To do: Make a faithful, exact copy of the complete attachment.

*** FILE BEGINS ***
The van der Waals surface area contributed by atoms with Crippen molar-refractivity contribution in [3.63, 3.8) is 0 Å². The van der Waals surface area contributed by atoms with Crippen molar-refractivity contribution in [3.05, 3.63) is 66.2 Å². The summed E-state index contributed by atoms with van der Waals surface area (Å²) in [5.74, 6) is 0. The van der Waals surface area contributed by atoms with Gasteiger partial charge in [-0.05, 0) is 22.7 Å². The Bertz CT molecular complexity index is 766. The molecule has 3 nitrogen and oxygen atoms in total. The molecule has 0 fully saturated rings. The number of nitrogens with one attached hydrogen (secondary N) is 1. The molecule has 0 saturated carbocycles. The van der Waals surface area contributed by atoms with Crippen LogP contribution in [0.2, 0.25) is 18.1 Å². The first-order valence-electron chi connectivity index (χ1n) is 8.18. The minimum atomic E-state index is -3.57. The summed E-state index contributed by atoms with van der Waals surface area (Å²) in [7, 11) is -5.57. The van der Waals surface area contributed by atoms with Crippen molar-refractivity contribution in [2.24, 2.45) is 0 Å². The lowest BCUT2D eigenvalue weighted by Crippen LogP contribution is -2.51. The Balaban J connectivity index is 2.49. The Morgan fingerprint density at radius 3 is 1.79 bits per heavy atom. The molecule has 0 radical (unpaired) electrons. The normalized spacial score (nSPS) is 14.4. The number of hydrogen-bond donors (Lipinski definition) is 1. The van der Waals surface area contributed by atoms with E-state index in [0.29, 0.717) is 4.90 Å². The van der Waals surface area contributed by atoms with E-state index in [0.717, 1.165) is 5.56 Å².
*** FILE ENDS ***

The van der Waals surface area contributed by atoms with Crippen molar-refractivity contribution in [3.63, 3.8) is 0 Å². The van der Waals surface area contributed by atoms with Crippen molar-refractivity contribution in [3.05, 3.63) is 66.2 Å². The summed E-state index contributed by atoms with van der Waals surface area (Å²) in [5.74, 6) is 0. The van der Waals surface area contributed by atoms with Gasteiger partial charge in [-0.05, 0) is 22.7 Å². The Bertz CT molecular complexity index is 766. The molecule has 3 nitrogen and oxygen atoms in total. The molecule has 0 fully saturated rings. The number of nitrogens with one attached hydrogen (secondary N) is 1. The molecule has 0 saturated carbocycles. The van der Waals surface area contributed by atoms with Crippen LogP contribution in [0.2, 0.25) is 18.1 Å². The first-order valence-electron chi connectivity index (χ1n) is 8.18. The minimum atomic E-state index is -3.57. The summed E-state index contributed by atoms with van der Waals surface area (Å²) in [7, 11) is -5.57. The van der Waals surface area contributed by atoms with Crippen molar-refractivity contribution in [2.24, 2.45) is 0 Å². The lowest BCUT2D eigenvalue weighted by Crippen LogP contribution is -2.51. The Balaban J connectivity index is 2.49. The Morgan fingerprint density at radius 3 is 1.79 bits per heavy atom. The molecule has 0 radical (unpaired) electrons. The normalized spacial score (nSPS) is 14.4. The number of hydrogen-bond donors (Lipinski definition) is 1. The van der Waals surface area contributed by atoms with E-state index in [0.29, 0.717) is 4.90 Å². The van der Waals surface area contributed by atoms with E-state index in [0.717, 1.165) is 5.56 Å².